Sunday, April 10, 2016

Buyback Activity Remains Healthy Excluding The Energy Sector

In a recently released report by S&P Dow Jones Indices, stock buybacks for S&P 500 companies declined 3.1% in the last quarter of 2015 versus Q3 2015. The biggest contributor to the buyback decline was the energy sector. Companies that comprise the energy sector reduced their buybacks by nearly 63% to $15,2 billion in 2015 versus $40.9 billion in in 2014. If the energy sector is excluded, buybacks for 2015 are up 8.7% versus a 3.4% buyback increase for the entire index.

Data Source: S&P Dow Jones Indices

The buyback activity is far from dead as 24% of the index constituents reduced their company share count by more than 4%. Prior to the quarter's start, buyback activity was expected to decline on a year over year basis, yet this was not the case. For investors, the magnitude of the buyback activity by those 24% of companies does serve to artificially inflate earnings growth by 4%. When combining the dividend yield with the buyback yield for the S&P 500 Index, the combined yield is 5.51% at 12//31/2015 versus the 2.29% dividend yield alone. 

Finally, looking at buybacks on a sector and company specific basis, the S&P report notes:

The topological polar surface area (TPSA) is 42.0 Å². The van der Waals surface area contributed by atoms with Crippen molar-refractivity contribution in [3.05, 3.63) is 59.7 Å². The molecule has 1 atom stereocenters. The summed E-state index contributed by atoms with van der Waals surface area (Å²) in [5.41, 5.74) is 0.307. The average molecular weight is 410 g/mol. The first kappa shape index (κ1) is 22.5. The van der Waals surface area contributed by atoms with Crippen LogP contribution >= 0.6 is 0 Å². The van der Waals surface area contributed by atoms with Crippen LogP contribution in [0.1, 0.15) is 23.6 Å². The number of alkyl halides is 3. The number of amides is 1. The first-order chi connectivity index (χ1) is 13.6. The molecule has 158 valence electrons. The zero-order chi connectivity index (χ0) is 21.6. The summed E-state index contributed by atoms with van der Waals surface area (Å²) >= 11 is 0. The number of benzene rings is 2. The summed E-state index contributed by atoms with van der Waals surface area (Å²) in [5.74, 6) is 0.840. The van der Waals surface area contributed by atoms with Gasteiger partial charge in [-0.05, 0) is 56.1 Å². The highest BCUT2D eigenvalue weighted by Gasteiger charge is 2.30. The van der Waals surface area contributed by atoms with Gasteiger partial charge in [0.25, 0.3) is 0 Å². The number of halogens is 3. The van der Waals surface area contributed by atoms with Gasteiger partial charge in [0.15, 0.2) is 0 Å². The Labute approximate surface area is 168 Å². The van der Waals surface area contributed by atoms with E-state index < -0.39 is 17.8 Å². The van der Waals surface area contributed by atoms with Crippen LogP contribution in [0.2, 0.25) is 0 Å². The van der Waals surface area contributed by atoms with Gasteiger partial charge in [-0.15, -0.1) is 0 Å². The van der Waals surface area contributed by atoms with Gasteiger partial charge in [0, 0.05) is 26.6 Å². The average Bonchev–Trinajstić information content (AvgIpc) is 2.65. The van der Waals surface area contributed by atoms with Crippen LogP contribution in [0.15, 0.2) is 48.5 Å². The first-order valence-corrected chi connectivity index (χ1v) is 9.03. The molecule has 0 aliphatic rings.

• "On a sector basis, information technology continued to dominate buybacks even as its percentage of fourth-quarter buybacks decreased to 24.3% from 28.7% in the third quarter."
  • "Energy continued to decline as the sector's expenditure declined 27.7% from the prior quarter. Consumer groups differed greatly as consumer staples increased its expenditure by 65.9% and consumer discretionary reduced its by 15.9%."
  • "For the quarter, Apple Inc. again led with $6.9 billion spent on share repurchases, even though this is down 48.2% from its $13.3 billion third-quarter expenditure (which was the fifth largest ever posted by an index issue). United Technology Corp. came in second with $6.0 billion after buying back $1.0 billion in shares in the third quarter; Microsoft Corp. followed with $3.7 billion, down from $4.8 billion. Oracle Corp. and American International Group Inc. rounded out the top-five buyback spenders. ExxonMobil Corp. ranked 53rd, up from last quarter's 84th, with $0.7 billion (up from $0.5 billion last quarter), paling in comparison to $3.3 billion in the fourth quarter of 2014 when it ranked third."
Absent the energy sector, the silver lining is dividend and buyback activity remains relatively strong. Companies would not continue returning cash to shareholders if they believed business activity was nearing a decline. Certainly, we prefer to see healthy dividend growth versus buybacks as dividends are more of a longer term commitment by a company; however, cash generation continues to look healthy.


Despite the First Quarter's Shaky Start, the 2016
Market Outlook Remains Constructive
S&P Capital IQ
By: Michael Thompson & Robert Keiser
April 1, 2016